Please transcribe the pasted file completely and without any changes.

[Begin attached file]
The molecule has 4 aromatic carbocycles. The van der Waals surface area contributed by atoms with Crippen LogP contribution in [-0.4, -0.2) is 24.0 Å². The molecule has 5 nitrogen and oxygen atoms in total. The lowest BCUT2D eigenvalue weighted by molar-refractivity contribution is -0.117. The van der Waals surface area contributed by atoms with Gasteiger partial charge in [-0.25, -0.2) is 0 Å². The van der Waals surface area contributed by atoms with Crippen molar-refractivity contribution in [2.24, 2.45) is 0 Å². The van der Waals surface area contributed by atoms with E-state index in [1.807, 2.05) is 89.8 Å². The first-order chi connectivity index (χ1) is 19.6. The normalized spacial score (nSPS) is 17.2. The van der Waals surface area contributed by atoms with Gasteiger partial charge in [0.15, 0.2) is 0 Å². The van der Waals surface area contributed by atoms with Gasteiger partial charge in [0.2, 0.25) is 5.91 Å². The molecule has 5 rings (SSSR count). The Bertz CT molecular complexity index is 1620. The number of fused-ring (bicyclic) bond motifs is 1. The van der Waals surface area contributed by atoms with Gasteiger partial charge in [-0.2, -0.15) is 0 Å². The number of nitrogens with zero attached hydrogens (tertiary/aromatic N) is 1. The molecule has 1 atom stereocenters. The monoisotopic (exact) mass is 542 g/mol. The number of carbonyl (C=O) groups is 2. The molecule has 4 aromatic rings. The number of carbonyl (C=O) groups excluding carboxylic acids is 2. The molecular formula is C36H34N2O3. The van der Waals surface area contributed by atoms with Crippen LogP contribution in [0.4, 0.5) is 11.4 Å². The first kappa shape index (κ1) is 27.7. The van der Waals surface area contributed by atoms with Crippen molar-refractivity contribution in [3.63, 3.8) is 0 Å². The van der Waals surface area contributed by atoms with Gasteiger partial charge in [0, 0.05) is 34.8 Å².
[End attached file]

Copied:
The molecule has 4 aromatic carbocycles. The van der Waals surface area contributed by atoms with Crippen LogP contribution in [-0.4, -0.2) is 24.0 Å². The molecule has 5 nitrogen and oxygen atoms in total. The lowest BCUT2D eigenvalue weighted by molar-refractivity contribution is -0.117. The van der Waals surface area contributed by atoms with Gasteiger partial charge in [-0.25, -0.2) is 0 Å². The van der Waals surface area contributed by atoms with Crippen molar-refractivity contribution in [2.24, 2.45) is 0 Å². The van der Waals surface area contributed by atoms with E-state index in [1.807, 2.05) is 89.8 Å². The first-order chi connectivity index (χ1) is 19.6. The normalized spacial score (nSPS) is 17.2. The van der Waals surface area contributed by atoms with Gasteiger partial charge in [0.15, 0.2) is 0 Å². The van der Waals surface area contributed by atoms with Gasteiger partial charge in [0.2, 0.25) is 5.91 Å². The molecule has 5 rings (SSSR count). The Bertz CT molecular complexity index is 1620. The number of fused-ring (bicyclic) bond motifs is 1. The van der Waals surface area contributed by atoms with Gasteiger partial charge in [-0.2, -0.15) is 0 Å². The number of nitrogens with zero attached hydrogens (tertiary/aromatic N) is 1. The molecule has 1 atom stereocenters. The monoisotopic (exact) mass is 542 g/mol. The number of carbonyl (C=O) groups is 2. The molecule has 4 aromatic rings. The number of carbonyl (C=O) groups excluding carboxylic acids is 2. The molecular formula is C36H34N2O3. The van der Waals surface area contributed by atoms with Crippen LogP contribution in [0.4, 0.5) is 11.4 Å². The first kappa shape index (κ1) is 27.7. The van der Waals surface area contributed by atoms with Crippen molar-refractivity contribution in [3.63, 3.8) is 0 Å². The van der Waals surface area contributed by atoms with Gasteiger partial charge in [0, 0.05) is 34.8 Å².